And like her predecessors, Mary did more than merely believe intellectually. She OBEYED God. She responded "may it be to me as you have said." She even calls herself the Lord's servant. The word she used here, I should point out, is "dulos". This is not merely a maidservant or hebrew-style slave. This refers to the kind of slavery that existed in pre-civil-war America. Mary is declaring that she is completely owned by God, abdicating any rights of her own.

THIS is the source of Mary's holiness.

Now what about Joseph?

Most nativities, especially older ones, depict Joseph as an old man with a long, white beard. There really is no reason to believe that Joseph was old. He was strong (as a carpenter), verile (he had at least six other kids) and was about to get married.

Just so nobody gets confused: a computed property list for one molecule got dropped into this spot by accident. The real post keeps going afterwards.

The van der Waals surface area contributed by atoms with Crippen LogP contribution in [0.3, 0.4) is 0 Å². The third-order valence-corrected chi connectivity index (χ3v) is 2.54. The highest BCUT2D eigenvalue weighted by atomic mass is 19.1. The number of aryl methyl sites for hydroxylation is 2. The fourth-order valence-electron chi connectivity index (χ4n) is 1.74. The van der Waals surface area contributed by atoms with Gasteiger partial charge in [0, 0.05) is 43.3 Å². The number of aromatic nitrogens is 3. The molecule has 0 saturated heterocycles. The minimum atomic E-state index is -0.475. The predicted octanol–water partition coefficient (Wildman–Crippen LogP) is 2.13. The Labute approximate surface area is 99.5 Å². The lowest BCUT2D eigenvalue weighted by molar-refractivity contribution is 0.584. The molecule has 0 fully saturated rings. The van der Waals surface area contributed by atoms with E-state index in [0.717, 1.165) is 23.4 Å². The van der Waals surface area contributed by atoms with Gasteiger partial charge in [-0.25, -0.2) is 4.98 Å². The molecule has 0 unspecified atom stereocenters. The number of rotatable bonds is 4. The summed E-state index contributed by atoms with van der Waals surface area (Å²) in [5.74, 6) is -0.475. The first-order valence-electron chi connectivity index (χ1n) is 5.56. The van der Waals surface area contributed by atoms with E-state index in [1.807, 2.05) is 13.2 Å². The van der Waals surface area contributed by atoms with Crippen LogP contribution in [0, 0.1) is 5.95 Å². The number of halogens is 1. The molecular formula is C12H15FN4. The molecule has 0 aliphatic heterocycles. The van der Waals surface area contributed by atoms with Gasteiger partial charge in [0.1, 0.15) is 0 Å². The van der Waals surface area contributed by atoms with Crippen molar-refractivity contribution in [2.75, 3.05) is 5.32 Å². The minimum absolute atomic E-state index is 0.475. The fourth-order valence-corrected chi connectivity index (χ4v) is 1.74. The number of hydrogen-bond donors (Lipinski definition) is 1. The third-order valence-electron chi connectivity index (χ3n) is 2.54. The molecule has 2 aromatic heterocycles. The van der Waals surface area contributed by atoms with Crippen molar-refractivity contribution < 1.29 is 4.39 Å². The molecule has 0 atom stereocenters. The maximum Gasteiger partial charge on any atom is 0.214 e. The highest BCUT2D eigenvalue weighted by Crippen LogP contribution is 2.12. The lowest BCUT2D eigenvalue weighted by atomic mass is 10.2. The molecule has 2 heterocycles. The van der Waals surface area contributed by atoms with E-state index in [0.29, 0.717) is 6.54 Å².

An interview with Jonathan paints Joseph as a bitter, crass, grumpy man, but I strongly suspect that this was merely a reaction to Jonathan's very irritating manner. From the text of Luke (whom I expect was far less anoying) we learn that Joseph was a just and upright man with a healthy respect for God's law. When he learned that his fiance was pregnant, the natural assumption was that she'd been cheating on him. For her perceived infidelity, Joseph planned to divorce her.

Yet Joseph's justness was tempered with compassion. He did not wish to humiliate or endanger Mary, despite the immense pain which he must have been feeling at that point.

He was obedient and faithful, for when the angel told him to go ahead and take Mary as his wife, he did so without hesitation.